Hundreds of patients died as nurses provided woefully inadequate standards of care and bosses – led by former Shropshire charity chief Martin Yeates – focused on hitting targets.
Mr Yeates and his board 'ignored the warning signs and put corporate self-interest and cost control ahead of patients and their safety', a damning report found.
Many of the patients died in pain, with harrowing accounts of people being denied access to water and left lying in squalor – some even having to clean the toilets themselves.
Today the chairman of the inquiry, Robert Francis QC, described the scandal as a 'disaster' and added: "There was a lack of care, compassion, humanity and leadership."
Between 2005 and 2009 then chief executive Mr Yeates was in charge of a regime which cut costs and reduced staff levels in a bid to hit Labour's targets and win foundation status.
For the latest from the report, see the updates below:
Mr Yeates, 54, last month resigned as chief executive of Shropshire health charity Impact Alcohol and Addiction Services amid concerns over negative publicity following his appointment. He did not appear before Mr Francis' inquiry due to ill health.
Speaking in the Commons, Prime Minister David Cameron this afternoon said that patients had been 'betrayed', and personally apologised to families. He announced the creation of a new chief inspector of hospitals.
The findings of the landmark £10 million inquiry into the hospital today concluded it was 'the worst crisis a district general hospital in the NHS can have ever known'.
Mr Francis listed some of the most shocking failures and said people would find it hard to believe they had happened in an NHS hospital.
Campaigners who kick-started exposure of the scandal at the hospital today called for the resignation of NHS chief executive Sir David Nicholson on the back of the report.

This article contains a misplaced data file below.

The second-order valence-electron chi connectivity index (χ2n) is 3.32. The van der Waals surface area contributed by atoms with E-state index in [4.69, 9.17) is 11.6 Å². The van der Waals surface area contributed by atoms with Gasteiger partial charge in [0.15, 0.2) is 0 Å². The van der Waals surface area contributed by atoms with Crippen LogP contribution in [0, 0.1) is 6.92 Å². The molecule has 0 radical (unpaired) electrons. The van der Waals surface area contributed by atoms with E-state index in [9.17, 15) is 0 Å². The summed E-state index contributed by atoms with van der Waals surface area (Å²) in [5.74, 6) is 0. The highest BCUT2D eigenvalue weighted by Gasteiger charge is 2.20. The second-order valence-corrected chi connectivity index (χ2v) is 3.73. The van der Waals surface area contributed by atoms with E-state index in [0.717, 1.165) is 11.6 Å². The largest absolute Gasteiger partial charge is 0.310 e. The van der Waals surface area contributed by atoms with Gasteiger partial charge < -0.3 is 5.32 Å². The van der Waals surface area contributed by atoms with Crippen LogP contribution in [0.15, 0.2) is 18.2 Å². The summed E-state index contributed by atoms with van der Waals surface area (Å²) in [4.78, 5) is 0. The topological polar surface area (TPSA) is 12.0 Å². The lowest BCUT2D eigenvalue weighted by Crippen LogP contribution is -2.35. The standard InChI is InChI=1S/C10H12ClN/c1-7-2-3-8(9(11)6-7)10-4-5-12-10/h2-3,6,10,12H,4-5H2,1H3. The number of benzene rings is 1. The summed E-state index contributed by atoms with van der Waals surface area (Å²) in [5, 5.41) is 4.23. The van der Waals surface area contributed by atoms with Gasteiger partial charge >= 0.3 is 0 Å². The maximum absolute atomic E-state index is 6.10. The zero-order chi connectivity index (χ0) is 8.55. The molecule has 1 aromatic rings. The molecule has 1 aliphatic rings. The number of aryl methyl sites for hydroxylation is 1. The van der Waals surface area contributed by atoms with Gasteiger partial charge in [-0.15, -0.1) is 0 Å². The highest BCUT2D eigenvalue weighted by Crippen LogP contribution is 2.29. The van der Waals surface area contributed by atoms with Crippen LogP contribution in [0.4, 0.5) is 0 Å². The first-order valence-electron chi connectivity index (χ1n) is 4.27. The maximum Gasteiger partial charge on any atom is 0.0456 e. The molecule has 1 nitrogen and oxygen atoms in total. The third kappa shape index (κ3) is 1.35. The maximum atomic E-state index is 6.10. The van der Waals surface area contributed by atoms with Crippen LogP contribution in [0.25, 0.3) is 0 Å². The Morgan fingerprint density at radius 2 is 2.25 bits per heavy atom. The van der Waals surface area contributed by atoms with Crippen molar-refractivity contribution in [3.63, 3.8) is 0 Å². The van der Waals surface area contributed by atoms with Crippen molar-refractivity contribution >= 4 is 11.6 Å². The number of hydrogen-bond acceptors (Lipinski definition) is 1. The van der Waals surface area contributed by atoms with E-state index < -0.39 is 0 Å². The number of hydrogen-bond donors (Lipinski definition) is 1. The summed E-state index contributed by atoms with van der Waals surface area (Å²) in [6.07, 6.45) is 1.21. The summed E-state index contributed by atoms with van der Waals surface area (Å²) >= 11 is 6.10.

The report into the hospital, where between 400 and 1,200 people died between 2005 and 2009 because of poor care, revealed managers were trying to cut costs.
The probe found the hospital was 'deprived of a proper level' of nurses to make its finances look healthier, leading to a 'completely inadequate standard of nursing'.
More than 150 nurses had left between 2006 and 2008.The 1,781-page, report comes following a 139-day inquiry in which staff past and present, politicians, unions, patients' families and medical professionals attended. It found:
Managers had no culture of listening to patients
Board members failed to get a grip on accountability
An unacceptable delay in addressing the issue of nurse shortages
Too great a degree of tolerance of poor standards and risk to patients
Patients were left for hours with food and drink out of reach, while others had to wet the beds as they were unattended for so long
The report said there had been a 'failure of communication' between different agencies to share their knowledge of concerns.
Mr Cameron said: "Hundreds of people suffered from the most appalling neglect and mistreatment. There were patients so desperate for water that they were drinking from dirty flower vases. And relatives were ignored or even reproached when pointing out the most basic things which could have saved their loved ones from horrific pain or even death."